However, it's far too early to crown VMware as the undisputed champion of the data center. The platform faces challenges that are both technological, including a lack of production-ready support for VTEPs, and organizational, as bringing NSX into a company will have an operational impact on server, networking and data center teams.
A network overlay such as NSX makes good sense for traffic that flows from VM to VM within a data center, but there are countless use cases where traffic has to touch a physical network device--be it a switch, load balancer, firewall or other machine.
While an NSX Edge VM can translate from the VXLAN overlay to physical network, the performance isn't great. Therefore, VXLAN Termination End Point (VTEP) features are needed in the physical hardware of the switch. In addition, the switch's operating system must support the Open vSwitch Database (OVSDB) so that NSX can configure the VTEP in a useful way.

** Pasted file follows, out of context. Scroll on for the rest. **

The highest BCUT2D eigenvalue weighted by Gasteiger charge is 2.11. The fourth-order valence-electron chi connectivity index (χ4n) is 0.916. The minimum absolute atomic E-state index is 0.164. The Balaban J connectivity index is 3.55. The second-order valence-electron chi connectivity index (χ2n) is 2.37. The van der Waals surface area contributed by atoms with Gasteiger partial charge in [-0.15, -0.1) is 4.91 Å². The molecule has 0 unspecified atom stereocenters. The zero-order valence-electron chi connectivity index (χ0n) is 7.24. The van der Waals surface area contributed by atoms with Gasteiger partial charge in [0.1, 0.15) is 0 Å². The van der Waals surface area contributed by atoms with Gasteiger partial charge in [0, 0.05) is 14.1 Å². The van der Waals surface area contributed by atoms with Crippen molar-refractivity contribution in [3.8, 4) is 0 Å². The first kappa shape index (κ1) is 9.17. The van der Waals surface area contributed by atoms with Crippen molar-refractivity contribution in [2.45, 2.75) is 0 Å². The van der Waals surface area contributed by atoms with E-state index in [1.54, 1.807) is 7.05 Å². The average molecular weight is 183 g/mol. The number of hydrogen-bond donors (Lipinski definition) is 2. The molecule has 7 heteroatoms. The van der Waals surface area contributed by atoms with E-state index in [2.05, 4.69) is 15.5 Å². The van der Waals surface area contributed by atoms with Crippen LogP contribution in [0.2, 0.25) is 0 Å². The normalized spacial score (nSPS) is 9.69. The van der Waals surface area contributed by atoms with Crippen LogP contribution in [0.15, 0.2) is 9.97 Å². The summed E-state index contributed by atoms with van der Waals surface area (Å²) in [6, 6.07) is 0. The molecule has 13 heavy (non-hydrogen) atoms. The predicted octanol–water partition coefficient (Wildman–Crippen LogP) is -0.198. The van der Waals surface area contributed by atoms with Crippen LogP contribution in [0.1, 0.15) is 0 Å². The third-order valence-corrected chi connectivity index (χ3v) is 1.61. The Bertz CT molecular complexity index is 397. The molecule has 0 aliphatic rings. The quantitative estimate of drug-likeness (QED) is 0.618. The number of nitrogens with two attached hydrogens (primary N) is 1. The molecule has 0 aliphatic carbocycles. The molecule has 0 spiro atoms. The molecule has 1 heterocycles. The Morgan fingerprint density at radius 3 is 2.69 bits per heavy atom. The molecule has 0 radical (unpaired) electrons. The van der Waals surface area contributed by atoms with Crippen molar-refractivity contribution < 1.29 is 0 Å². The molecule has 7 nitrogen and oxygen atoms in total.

VMware will point to a raft of hardware-based NSX support announced at VMworld. For instance, Arista has announced VTEP support in its newest and most expensive equipment, and also announced that its EOS switch operating system will support OVSDB later this year. HP and Dell also announced NSX support to varying degrees.
Upstart Cumulus Networks announced it will support OVSDB sometime this year, but none of the current "approved third-party hardware" on which Cumulus software runs will support the feature until next year. And while Intel's FM6000 chip set and Broadcom's Trident+ silicon has the hardware support, for the very few switches using these chips, most of them aren't licensed or do not have the software support for VTEP features, much less the OVSDB integration and VMware's blessing.